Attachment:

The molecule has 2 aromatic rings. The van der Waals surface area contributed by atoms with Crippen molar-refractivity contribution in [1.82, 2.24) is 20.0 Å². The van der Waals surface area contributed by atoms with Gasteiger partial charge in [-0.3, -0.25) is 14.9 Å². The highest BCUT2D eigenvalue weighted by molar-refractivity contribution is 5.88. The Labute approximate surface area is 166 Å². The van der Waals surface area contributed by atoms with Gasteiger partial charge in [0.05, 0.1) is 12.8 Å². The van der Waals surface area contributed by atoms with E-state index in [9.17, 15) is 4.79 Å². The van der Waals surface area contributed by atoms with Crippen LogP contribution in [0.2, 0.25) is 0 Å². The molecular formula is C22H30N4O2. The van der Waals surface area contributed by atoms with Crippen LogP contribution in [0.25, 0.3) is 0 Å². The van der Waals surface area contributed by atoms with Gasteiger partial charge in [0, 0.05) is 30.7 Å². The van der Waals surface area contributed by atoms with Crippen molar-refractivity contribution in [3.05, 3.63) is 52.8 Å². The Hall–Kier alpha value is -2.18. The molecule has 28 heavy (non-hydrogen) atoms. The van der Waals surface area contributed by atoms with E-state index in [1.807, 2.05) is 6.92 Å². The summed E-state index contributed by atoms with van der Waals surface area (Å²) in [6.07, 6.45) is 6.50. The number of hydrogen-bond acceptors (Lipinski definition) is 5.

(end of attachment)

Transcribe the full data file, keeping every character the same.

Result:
The molecule has 2 aromatic rings. The van der Waals surface area contributed by atoms with Crippen molar-refractivity contribution in [1.82, 2.24) is 20.0 Å². The van der Waals surface area contributed by atoms with Gasteiger partial charge in [-0.3, -0.25) is 14.9 Å². The highest BCUT2D eigenvalue weighted by molar-refractivity contribution is 5.88. The Labute approximate surface area is 166 Å². The van der Waals surface area contributed by atoms with Gasteiger partial charge in [0.05, 0.1) is 12.8 Å². The van der Waals surface area contributed by atoms with E-state index in [9.17, 15) is 4.79 Å². The van der Waals surface area contributed by atoms with Crippen LogP contribution in [0.2, 0.25) is 0 Å². The molecular formula is C22H30N4O2. The van der Waals surface area contributed by atoms with Crippen LogP contribution in [0.25, 0.3) is 0 Å². The van der Waals surface area contributed by atoms with Gasteiger partial charge in [0, 0.05) is 30.7 Å². The van der Waals surface area contributed by atoms with Crippen molar-refractivity contribution in [3.05, 3.63) is 52.8 Å². The Hall–Kier alpha value is -2.18. The molecule has 28 heavy (non-hydrogen) atoms. The van der Waals surface area contributed by atoms with E-state index in [1.807, 2.05) is 6.92 Å². The summed E-state index contributed by atoms with van der Waals surface area (Å²) in [6.07, 6.45) is 6.50. The number of hydrogen-bond acceptors (Lipinski definition) is 5.